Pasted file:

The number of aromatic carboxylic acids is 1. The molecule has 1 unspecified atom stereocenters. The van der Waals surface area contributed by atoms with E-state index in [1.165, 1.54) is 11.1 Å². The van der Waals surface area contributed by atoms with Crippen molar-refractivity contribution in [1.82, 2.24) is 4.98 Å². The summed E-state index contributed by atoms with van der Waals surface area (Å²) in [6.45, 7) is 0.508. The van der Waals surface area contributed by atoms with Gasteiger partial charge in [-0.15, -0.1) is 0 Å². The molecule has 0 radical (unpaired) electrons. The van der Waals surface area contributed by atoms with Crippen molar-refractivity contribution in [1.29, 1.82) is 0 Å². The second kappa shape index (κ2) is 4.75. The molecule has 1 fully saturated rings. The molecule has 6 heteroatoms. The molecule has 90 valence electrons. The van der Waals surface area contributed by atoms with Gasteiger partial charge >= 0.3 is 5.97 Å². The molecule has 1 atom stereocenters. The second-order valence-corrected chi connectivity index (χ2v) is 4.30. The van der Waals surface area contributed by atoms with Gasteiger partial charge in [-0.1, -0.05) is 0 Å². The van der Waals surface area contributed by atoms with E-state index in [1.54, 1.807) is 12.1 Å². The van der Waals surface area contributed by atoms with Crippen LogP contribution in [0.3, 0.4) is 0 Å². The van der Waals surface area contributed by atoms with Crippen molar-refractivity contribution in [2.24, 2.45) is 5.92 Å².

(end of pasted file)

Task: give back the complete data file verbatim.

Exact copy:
The number of aromatic carboxylic acids is 1. The molecule has 1 unspecified atom stereocenters. The van der Waals surface area contributed by atoms with E-state index in [1.165, 1.54) is 11.1 Å². The van der Waals surface area contributed by atoms with Crippen molar-refractivity contribution in [1.82, 2.24) is 4.98 Å². The summed E-state index contributed by atoms with van der Waals surface area (Å²) in [6.45, 7) is 0.508. The van der Waals surface area contributed by atoms with Gasteiger partial charge in [-0.15, -0.1) is 0 Å². The molecule has 0 radical (unpaired) electrons. The van der Waals surface area contributed by atoms with Crippen molar-refractivity contribution in [1.29, 1.82) is 0 Å². The second kappa shape index (κ2) is 4.75. The molecule has 1 fully saturated rings. The molecule has 6 heteroatoms. The molecule has 90 valence electrons. The van der Waals surface area contributed by atoms with Gasteiger partial charge >= 0.3 is 5.97 Å². The molecule has 1 atom stereocenters. The second-order valence-corrected chi connectivity index (χ2v) is 4.30. The van der Waals surface area contributed by atoms with Gasteiger partial charge in [-0.1, -0.05) is 0 Å². The van der Waals surface area contributed by atoms with E-state index in [1.54, 1.807) is 12.1 Å². The van der Waals surface area contributed by atoms with Crippen LogP contribution in [0.3, 0.4) is 0 Å². The van der Waals surface area contributed by atoms with Crippen molar-refractivity contribution in [2.24, 2.45) is 5.92 Å².